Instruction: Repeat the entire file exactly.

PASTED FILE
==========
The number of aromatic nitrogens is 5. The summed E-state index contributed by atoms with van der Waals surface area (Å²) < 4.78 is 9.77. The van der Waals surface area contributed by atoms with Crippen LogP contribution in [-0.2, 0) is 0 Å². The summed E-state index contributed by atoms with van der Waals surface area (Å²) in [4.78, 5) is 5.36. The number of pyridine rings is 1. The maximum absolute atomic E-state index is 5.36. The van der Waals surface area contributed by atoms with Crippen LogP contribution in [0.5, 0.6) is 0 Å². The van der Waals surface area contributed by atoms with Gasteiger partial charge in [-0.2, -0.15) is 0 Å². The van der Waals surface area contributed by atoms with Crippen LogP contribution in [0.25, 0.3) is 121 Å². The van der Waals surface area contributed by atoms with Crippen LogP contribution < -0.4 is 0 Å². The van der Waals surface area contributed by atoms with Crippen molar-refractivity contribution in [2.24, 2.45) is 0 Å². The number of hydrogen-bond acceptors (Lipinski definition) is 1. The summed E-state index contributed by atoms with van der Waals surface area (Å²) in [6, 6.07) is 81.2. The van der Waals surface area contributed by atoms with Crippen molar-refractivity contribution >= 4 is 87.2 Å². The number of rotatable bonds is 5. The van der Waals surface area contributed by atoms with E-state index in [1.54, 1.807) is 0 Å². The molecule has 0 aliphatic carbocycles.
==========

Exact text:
The number of aromatic nitrogens is 5. The summed E-state index contributed by atoms with van der Waals surface area (Å²) < 4.78 is 9.77. The van der Waals surface area contributed by atoms with Crippen LogP contribution in [-0.2, 0) is 0 Å². The summed E-state index contributed by atoms with van der Waals surface area (Å²) in [4.78, 5) is 5.36. The number of pyridine rings is 1. The maximum absolute atomic E-state index is 5.36. The van der Waals surface area contributed by atoms with Crippen LogP contribution in [0.5, 0.6) is 0 Å². The van der Waals surface area contributed by atoms with Gasteiger partial charge in [-0.2, -0.15) is 0 Å². The van der Waals surface area contributed by atoms with Crippen LogP contribution in [0.25, 0.3) is 121 Å². The van der Waals surface area contributed by atoms with Crippen LogP contribution < -0.4 is 0 Å². The van der Waals surface area contributed by atoms with Crippen molar-refractivity contribution in [2.24, 2.45) is 0 Å². The number of hydrogen-bond acceptors (Lipinski definition) is 1. The summed E-state index contributed by atoms with van der Waals surface area (Å²) in [6, 6.07) is 81.2. The van der Waals surface area contributed by atoms with Crippen molar-refractivity contribution >= 4 is 87.2 Å². The number of rotatable bonds is 5. The van der Waals surface area contributed by atoms with E-state index in [1.54, 1.807) is 0 Å². The molecule has 0 aliphatic carbocycles.